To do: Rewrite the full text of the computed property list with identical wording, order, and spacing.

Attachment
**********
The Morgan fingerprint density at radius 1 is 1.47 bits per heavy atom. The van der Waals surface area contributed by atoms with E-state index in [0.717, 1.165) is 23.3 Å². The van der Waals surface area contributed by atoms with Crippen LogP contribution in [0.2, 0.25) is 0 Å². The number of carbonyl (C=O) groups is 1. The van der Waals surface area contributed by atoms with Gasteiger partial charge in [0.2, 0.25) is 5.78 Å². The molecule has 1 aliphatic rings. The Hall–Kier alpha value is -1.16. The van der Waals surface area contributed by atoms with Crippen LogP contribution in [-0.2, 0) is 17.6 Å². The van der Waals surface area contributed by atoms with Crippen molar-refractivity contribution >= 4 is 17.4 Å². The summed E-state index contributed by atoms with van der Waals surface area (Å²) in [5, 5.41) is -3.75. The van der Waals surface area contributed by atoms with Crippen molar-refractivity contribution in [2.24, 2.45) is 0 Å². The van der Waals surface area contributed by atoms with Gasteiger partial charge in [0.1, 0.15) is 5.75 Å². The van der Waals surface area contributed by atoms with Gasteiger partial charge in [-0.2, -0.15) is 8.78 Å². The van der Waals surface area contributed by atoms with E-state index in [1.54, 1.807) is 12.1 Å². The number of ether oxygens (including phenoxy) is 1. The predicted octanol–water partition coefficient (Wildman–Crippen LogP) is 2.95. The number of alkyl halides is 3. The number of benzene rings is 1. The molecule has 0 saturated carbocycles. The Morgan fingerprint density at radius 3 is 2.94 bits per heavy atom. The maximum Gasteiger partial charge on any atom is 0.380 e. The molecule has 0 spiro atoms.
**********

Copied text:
The Morgan fingerprint density at radius 1 is 1.47 bits per heavy atom. The van der Waals surface area contributed by atoms with E-state index in [0.717, 1.165) is 23.3 Å². The van der Waals surface area contributed by atoms with Crippen LogP contribution in [0.2, 0.25) is 0 Å². The number of carbonyl (C=O) groups is 1. The van der Waals surface area contributed by atoms with Gasteiger partial charge in [0.2, 0.25) is 5.78 Å². The molecule has 1 aliphatic rings. The Hall–Kier alpha value is -1.16. The van der Waals surface area contributed by atoms with Crippen LogP contribution in [-0.2, 0) is 17.6 Å². The van der Waals surface area contributed by atoms with Crippen molar-refractivity contribution >= 4 is 17.4 Å². The summed E-state index contributed by atoms with van der Waals surface area (Å²) in [5, 5.41) is -3.75. The van der Waals surface area contributed by atoms with Crippen molar-refractivity contribution in [2.24, 2.45) is 0 Å². The van der Waals surface area contributed by atoms with Gasteiger partial charge in [0.1, 0.15) is 5.75 Å². The van der Waals surface area contributed by atoms with Gasteiger partial charge in [-0.2, -0.15) is 8.78 Å². The van der Waals surface area contributed by atoms with E-state index in [1.54, 1.807) is 12.1 Å². The number of ether oxygens (including phenoxy) is 1. The predicted octanol–water partition coefficient (Wildman–Crippen LogP) is 2.95. The number of alkyl halides is 3. The number of benzene rings is 1. The molecule has 0 saturated carbocycles. The Morgan fingerprint density at radius 3 is 2.94 bits per heavy atom. The maximum Gasteiger partial charge on any atom is 0.380 e. The molecule has 0 spiro atoms.